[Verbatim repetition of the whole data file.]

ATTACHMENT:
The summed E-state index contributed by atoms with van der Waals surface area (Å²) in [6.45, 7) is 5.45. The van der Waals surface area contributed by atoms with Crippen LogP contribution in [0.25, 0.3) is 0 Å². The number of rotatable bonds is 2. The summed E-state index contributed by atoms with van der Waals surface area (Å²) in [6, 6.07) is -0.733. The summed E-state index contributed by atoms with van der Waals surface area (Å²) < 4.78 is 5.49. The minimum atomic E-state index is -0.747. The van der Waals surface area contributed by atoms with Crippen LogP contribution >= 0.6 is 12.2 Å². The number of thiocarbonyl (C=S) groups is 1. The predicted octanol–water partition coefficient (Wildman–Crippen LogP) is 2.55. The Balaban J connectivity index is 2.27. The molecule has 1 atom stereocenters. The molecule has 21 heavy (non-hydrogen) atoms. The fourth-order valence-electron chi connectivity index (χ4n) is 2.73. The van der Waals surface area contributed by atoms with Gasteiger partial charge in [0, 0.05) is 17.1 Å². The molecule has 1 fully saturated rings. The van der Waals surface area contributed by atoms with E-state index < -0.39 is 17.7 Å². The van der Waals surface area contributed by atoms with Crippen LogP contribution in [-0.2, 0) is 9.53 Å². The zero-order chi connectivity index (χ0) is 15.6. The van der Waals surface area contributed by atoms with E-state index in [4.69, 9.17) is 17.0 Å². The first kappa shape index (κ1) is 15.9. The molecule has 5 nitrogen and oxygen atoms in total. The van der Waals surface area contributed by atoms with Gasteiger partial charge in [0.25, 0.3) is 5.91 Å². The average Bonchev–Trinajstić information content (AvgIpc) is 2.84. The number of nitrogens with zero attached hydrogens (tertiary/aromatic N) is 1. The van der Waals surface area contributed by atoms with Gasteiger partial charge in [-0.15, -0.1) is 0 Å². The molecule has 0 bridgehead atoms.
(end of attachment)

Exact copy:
The summed E-state index contributed by atoms with van der Waals surface area (Å²) in [6.45, 7) is 5.45. The van der Waals surface area contributed by atoms with Crippen LogP contribution in [0.25, 0.3) is 0 Å². The number of rotatable bonds is 2. The summed E-state index contributed by atoms with van der Waals surface area (Å²) in [6, 6.07) is -0.733. The summed E-state index contributed by atoms with van der Waals surface area (Å²) < 4.78 is 5.49. The minimum atomic E-state index is -0.747. The van der Waals surface area contributed by atoms with Crippen LogP contribution >= 0.6 is 12.2 Å². The number of thiocarbonyl (C=S) groups is 1. The predicted octanol–water partition coefficient (Wildman–Crippen LogP) is 2.55. The Balaban J connectivity index is 2.27. The molecule has 1 atom stereocenters. The molecule has 21 heavy (non-hydrogen) atoms. The fourth-order valence-electron chi connectivity index (χ4n) is 2.73. The van der Waals surface area contributed by atoms with Gasteiger partial charge in [0, 0.05) is 17.1 Å². The molecule has 1 fully saturated rings. The van der Waals surface area contributed by atoms with E-state index < -0.39 is 17.7 Å². The van der Waals surface area contributed by atoms with Crippen LogP contribution in [-0.2, 0) is 9.53 Å². The zero-order chi connectivity index (χ0) is 15.6. The van der Waals surface area contributed by atoms with E-state index in [4.69, 9.17) is 17.0 Å². The first kappa shape index (κ1) is 15.9. The molecule has 5 nitrogen and oxygen atoms in total. The van der Waals surface area contributed by atoms with Gasteiger partial charge in [0.25, 0.3) is 5.91 Å². The average Bonchev–Trinajstić information content (AvgIpc) is 2.84. The number of nitrogens with zero attached hydrogens (tertiary/aromatic N) is 1. The van der Waals surface area contributed by atoms with Gasteiger partial charge in [-0.15, -0.1) is 0 Å². The molecule has 0 bridgehead atoms.